|Stellenzicht has launched two wines without any added sulphites, a 2008 Petit Verdot, and a 2009 Chardonnay. Although Stellenzicht winemaker Guy Webber has been experimenting with low-sulphite wines for several vintages, these will be the first to be released into the local market.|
Sulphur-free wines are not yet possible as yeasts produce small amounts during fermentation.
Guy said the two new wines would help to grow a very small category of wines with no added sulphites available to local consumers. To be classified as a low-sulphite wine, the sulphite count must not exceed 10 parts per million. "This is quite a challenge, as sulphites are also generated during fermentation. One therefore has to take extreme care to reduce sulphur contact with the grapes to the minimum, and this starts in the vineyard with the avoidance of sulphur-based fungicides and insecticides."
Guy said although the wines were intended primarily for people who are sulphur-sensitive they did also serve to extend the taste spectrum for consumers. "This new Chardonnay tastes different, in the same way a wooded Chardonnay tastes different from an unwooded one. It is fresh and complex on the nose with nuances of ripe pineapple, pawpaw and gooseberry. On the palate it is different from what one would expect from a white wine - its freshness at the end belies the rich, buttery complexity with which it starts off and makes it for me a most exciting wine."
At this stage, Guy does not intend adding more low-sulphite wines to the Stellenzicht line-up. "There is inherently nothing wrong with sulphur - it is a natural, environmentally-friendly substance that has been used extensively in the wine industry as a preservative since classical times. Sulphur turns into sulphites which preserve the wine. It is an antiseptic as well as an anti-oxidant."
According to Guy the risk of bacterial spoilage determines every action in the making low-sulphite wines. "You have to start with healthy grapes of excellent quality that must be delivered to the cellar without delay. It is also important to select yeast cultures for fermentation that generate little sulphur. To achieve microbial stability, the wine needs to undergo malolactic fermentation. We avoid contact with oxygen as far as possible, and finally, we move the wine as little as we can - the Chardonnay goes virtually straight from the tank into the bottle."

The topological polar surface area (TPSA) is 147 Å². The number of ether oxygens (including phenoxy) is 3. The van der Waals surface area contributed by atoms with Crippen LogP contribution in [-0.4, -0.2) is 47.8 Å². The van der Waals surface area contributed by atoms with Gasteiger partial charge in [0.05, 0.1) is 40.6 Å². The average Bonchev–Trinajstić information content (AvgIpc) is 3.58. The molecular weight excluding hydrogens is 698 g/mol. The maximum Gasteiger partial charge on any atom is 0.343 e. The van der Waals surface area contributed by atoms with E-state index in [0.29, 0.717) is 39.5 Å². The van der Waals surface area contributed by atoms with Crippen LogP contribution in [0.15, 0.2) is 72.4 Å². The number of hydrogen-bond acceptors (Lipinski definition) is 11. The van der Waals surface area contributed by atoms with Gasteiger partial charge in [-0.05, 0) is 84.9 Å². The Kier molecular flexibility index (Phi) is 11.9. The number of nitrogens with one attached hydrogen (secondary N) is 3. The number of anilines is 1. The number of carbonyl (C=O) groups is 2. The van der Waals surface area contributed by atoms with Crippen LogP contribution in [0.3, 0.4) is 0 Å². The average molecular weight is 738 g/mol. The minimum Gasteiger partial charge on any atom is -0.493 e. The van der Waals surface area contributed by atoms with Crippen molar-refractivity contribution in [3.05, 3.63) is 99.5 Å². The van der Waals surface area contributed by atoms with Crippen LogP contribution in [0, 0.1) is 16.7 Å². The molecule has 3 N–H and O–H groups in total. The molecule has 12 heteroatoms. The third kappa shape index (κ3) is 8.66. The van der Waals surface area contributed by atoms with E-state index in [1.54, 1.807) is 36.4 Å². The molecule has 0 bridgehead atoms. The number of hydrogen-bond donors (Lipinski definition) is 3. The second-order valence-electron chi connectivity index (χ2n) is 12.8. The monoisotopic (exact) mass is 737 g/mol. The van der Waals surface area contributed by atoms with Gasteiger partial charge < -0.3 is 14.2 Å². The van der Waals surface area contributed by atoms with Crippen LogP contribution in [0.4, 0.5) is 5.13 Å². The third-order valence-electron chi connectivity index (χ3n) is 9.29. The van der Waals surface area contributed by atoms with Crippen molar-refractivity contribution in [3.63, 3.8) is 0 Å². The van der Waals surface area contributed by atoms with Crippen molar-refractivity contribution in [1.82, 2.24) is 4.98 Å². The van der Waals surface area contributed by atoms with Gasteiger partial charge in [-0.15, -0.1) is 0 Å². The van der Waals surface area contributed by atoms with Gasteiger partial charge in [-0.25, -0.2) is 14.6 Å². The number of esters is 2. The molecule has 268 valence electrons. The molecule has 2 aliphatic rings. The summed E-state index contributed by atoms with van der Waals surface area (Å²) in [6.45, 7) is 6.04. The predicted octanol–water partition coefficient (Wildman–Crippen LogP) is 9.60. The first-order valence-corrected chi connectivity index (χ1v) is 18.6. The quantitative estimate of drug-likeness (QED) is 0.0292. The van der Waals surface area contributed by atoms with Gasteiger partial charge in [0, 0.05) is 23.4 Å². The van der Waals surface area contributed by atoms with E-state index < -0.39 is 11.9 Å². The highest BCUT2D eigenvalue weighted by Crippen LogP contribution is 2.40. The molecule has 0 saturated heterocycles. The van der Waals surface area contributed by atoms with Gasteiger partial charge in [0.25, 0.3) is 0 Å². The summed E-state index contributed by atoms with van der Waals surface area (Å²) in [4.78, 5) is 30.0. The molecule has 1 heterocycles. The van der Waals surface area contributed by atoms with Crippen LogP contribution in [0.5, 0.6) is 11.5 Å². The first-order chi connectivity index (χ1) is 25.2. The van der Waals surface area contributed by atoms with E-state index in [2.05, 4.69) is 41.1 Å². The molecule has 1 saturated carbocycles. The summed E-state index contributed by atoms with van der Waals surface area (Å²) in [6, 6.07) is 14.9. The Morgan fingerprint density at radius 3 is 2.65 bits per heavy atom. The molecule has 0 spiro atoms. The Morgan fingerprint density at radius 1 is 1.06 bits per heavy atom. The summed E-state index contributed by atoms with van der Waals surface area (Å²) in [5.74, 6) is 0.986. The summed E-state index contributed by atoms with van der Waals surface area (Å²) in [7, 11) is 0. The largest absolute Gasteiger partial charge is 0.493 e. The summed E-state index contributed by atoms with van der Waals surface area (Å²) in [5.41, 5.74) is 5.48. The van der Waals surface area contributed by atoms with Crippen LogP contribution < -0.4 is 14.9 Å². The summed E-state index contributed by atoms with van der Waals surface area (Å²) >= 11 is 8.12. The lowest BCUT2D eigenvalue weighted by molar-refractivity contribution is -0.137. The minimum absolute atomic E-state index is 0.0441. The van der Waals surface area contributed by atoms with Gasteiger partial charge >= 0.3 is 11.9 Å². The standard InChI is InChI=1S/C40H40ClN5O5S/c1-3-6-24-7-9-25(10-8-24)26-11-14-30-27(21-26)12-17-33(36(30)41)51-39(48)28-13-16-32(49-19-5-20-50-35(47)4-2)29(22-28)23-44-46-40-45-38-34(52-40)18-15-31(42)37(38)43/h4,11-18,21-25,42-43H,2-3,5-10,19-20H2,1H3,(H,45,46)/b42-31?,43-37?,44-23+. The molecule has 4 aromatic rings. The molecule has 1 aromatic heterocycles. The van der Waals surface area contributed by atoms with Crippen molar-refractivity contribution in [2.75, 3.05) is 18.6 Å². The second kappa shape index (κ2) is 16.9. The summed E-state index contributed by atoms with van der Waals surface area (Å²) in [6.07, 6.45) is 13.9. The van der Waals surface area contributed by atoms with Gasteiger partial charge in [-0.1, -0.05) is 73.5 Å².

In the case of the Petit Verdot, Guy gave the wine the maximum exposure to tannins by keeping it on the skins for almost a year. After drawing off the skins, the wine remained in the barrel for another year before bottling early in 2010. He said the concentrated fruit flavours on the nose of this intensely deep-coloured wine "are balanced on the palate by an abundance of ripe tannins and a crisp acidity".
Particular care was taken to avoid oxygen contact during bottling. "We used high-quality composite corks that allow zero oxygen penetration and before filling, staff wearing sterilised gloves dropped pellets of dry ice into each bottle to fill it with carbon dioxide and expel the oxygen."
"In addition to sulphites there are a number of inherent preservatives in wine, such as tannins, the acids and the alcohol itself. If it is sealed in hermetically, there is no reason why a low-sulphite wine should not last as long as sulphite-treated ones," Guy said. "As the wines were not cold-stabilised it is possible that small tartrate crystals will in time form in the bottles of white wine and a fine sediment in the red."
Very small quantities of the two wines were produced: 1 700 bottles in the case of the Petit Verdot and 2 000 in the case of the Chardonnay. Some of this will be offered selectively to the local market while some will be going overseas. The Petit Verdot is expected to sell for about R115 per bottle and the Chardonnay for about R89.
for more see Hope for Wine Allergy Sufferers